Getting up in staging areas—thick patches of cover outside the hottest sources of evening food—is an absolute killer plan right now. In fact, the staging areas are great throughout the early season, so if you’re tuned in to a few, it should be easy. However, the key now is to place it specifically in the areas of the scenes with the best money sign. Spend an afternoon or two doing a milk run in your best feeding areas and do some quick speed research. Find the best access paths to the food and walk a little further back into the forest, looking for places where the buck stays and lies before going to the groceries. While the new bucks can be exposed to lots and lots of flashy farm fields, the old timers are still reluctant. Instead, they’ll hang back in the stage area and get off some refreshing adrenaline rushes and rubs. Find that hot sign and then set it up so you can wait for them on Sunday night.
Hot tip: It’s Scrape Week
Part of the reason why Sunday is the best first day of the scramble is because it sits right in what many experts have come to call “scratch week,” a period of roughly five to seven days when money in really hitting the scratches. daylight – which makes this the absolute best time to kill a buck on a bare dirt oval. As you check potential staging areas for your evening hunt, be sure to also check any historic scavenging sites and review any scavenging you found earlier in the year. You’re looking for the absolute freshest sign and should pay special attention to groups of scratches, which indicate multiple visits from the same buck, or competing sign from satellite deer. Determine if the spot is best hunted in the morning (near thick cover or preferred bedding) or in the evening (in staging areas near hot food sources) and plan to land it immediately, in conjunction with the two tactics above.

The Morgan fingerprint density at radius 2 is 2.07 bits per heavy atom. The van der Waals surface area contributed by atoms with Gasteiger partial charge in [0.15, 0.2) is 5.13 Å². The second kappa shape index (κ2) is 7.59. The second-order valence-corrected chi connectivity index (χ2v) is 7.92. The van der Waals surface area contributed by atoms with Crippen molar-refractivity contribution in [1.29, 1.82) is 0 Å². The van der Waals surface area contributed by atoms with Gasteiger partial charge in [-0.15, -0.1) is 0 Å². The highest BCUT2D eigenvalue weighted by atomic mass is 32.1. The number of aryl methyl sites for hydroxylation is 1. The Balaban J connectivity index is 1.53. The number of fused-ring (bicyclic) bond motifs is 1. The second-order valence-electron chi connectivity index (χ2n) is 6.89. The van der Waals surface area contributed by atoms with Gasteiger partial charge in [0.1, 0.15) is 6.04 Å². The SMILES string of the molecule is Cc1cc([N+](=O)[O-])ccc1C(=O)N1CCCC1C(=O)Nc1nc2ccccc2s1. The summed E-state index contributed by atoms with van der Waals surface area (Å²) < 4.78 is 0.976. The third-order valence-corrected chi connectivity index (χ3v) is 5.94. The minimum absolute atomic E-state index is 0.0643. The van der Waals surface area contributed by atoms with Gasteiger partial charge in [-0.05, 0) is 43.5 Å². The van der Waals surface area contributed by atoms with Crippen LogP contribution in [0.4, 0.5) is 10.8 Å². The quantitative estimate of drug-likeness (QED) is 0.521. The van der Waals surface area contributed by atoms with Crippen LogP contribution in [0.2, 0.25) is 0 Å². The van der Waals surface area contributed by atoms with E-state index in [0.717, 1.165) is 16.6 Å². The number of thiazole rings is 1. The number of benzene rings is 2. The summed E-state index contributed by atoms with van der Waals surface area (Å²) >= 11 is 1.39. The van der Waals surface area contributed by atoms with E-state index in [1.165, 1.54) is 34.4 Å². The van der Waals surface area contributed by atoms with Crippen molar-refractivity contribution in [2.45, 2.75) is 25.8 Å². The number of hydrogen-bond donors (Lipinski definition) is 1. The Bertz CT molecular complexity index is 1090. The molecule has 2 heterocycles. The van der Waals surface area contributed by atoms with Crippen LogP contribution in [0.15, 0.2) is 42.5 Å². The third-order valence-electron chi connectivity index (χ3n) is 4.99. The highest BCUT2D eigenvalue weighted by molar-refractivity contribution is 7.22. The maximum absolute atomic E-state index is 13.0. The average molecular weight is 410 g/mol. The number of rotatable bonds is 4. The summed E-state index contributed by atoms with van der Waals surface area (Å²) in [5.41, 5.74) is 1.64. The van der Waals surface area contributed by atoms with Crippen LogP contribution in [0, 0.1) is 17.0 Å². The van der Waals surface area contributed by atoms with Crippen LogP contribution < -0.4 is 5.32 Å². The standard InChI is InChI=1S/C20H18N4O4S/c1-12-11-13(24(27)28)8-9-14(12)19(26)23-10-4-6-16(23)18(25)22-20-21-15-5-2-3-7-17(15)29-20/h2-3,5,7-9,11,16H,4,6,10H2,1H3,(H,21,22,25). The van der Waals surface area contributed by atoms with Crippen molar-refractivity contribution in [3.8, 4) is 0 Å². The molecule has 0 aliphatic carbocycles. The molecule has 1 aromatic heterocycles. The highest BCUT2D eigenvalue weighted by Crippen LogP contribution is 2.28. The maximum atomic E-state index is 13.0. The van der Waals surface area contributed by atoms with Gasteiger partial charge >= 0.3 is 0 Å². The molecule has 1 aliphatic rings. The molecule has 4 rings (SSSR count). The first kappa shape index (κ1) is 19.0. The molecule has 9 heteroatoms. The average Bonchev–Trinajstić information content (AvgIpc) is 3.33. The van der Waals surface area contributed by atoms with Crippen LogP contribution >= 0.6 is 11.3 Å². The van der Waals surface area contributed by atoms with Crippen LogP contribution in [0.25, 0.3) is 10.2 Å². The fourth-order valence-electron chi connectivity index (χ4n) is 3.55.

Gear Tip: Set up a cell phone camera to time a scratch
The absolute best way to know if bucks are hitting daylight scratches, and which ones, is to place a mobile trail camera right on the board. One of my favorite mobile cameras for this purpose is the new Moultrie Mobile Edge. Why this one? Simple: Does a great job at a super reasonable price (around $100 or a little less if you buy two). Of course, the more scratches you can monitor, the better, and the price of the Mobile Edges allows you to fit twice as many cameras as with a more expensive model.
If you don’t have any scratches located, put on those discovery boots and find them now. Then make additional mock scratches around them, which creates competition between the bucks and the illusion of an intruder. Then whip up a mobile camera, like the Edge, to monitor the activity. A mobile camera prevents you from disturbing the area to check a card, of course, and gives you real-time information. What you’re looking for are bucks that suddenly hit the ruts during the day, and this camera warns you about it right away.
The other thing I like about Edge is that the app is pretty smart. In addition to ease of setup, the app also has some great features, such as the activity graph (for example, to determine the best time to capture the first visits to a scratch) and weather data (such as temperature, barometric pressure and rainfall affects during the day visits of scrape). This saves you a lot of time sorting through information and images from conventional cameras. All of this will help right now, during this season’s gore week, but you can also start collecting data for next fall—and future falls—so that instead of being another frustrated hunter of scratches, you’ll be able to jump into scratch week the minute it starts.